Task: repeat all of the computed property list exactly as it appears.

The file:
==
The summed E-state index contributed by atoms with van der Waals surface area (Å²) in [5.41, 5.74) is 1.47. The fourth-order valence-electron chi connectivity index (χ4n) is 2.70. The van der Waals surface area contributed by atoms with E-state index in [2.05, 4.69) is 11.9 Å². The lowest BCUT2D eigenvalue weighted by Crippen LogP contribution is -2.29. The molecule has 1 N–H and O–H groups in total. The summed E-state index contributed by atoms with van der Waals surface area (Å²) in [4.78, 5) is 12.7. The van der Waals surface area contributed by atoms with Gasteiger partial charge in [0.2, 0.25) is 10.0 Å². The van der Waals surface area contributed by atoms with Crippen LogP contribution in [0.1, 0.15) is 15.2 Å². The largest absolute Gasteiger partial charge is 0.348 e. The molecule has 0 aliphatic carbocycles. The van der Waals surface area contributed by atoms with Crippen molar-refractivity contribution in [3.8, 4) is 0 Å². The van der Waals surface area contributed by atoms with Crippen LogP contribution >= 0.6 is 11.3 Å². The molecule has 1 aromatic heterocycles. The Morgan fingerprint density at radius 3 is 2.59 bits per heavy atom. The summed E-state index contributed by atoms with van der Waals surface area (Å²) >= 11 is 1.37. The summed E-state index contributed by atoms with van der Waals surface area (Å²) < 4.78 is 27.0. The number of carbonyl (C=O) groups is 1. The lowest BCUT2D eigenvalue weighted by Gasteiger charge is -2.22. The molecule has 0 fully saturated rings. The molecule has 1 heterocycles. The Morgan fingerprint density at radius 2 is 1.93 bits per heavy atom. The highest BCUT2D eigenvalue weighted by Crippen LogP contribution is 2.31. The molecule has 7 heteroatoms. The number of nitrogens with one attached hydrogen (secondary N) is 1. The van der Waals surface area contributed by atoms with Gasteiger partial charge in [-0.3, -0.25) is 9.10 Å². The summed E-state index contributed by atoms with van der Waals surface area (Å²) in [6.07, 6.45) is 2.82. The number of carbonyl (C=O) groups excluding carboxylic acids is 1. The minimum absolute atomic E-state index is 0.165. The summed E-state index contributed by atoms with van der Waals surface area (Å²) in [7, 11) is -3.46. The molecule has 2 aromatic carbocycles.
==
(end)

The summed E-state index contributed by atoms with van der Waals surface area (Å²) in [5.41, 5.74) is 1.47. The fourth-order valence-electron chi connectivity index (χ4n) is 2.70. The van der Waals surface area contributed by atoms with E-state index in [2.05, 4.69) is 11.9 Å². The lowest BCUT2D eigenvalue weighted by Crippen LogP contribution is -2.29. The molecule has 1 N–H and O–H groups in total. The summed E-state index contributed by atoms with van der Waals surface area (Å²) in [4.78, 5) is 12.7. The van der Waals surface area contributed by atoms with Gasteiger partial charge in [0.2, 0.25) is 10.0 Å². The van der Waals surface area contributed by atoms with Crippen LogP contribution in [0.1, 0.15) is 15.2 Å². The largest absolute Gasteiger partial charge is 0.348 e. The molecule has 0 aliphatic carbocycles. The van der Waals surface area contributed by atoms with Crippen molar-refractivity contribution in [3.8, 4) is 0 Å². The van der Waals surface area contributed by atoms with Crippen LogP contribution >= 0.6 is 11.3 Å². The molecule has 1 aromatic heterocycles. The Morgan fingerprint density at radius 3 is 2.59 bits per heavy atom. The summed E-state index contributed by atoms with van der Waals surface area (Å²) >= 11 is 1.37. The summed E-state index contributed by atoms with van der Waals surface area (Å²) < 4.78 is 27.0. The number of carbonyl (C=O) groups is 1. The lowest BCUT2D eigenvalue weighted by Gasteiger charge is -2.22. The molecule has 0 fully saturated rings. The molecule has 1 heterocycles. The Morgan fingerprint density at radius 2 is 1.93 bits per heavy atom. The highest BCUT2D eigenvalue weighted by Crippen LogP contribution is 2.31. The molecule has 7 heteroatoms. The number of nitrogens with one attached hydrogen (secondary N) is 1. The van der Waals surface area contributed by atoms with Gasteiger partial charge in [-0.3, -0.25) is 9.10 Å². The summed E-state index contributed by atoms with van der Waals surface area (Å²) in [6.07, 6.45) is 2.82. The number of carbonyl (C=O) groups excluding carboxylic acids is 1. The minimum absolute atomic E-state index is 0.165. The summed E-state index contributed by atoms with van der Waals surface area (Å²) in [7, 11) is -3.46. The molecule has 2 aromatic carbocycles.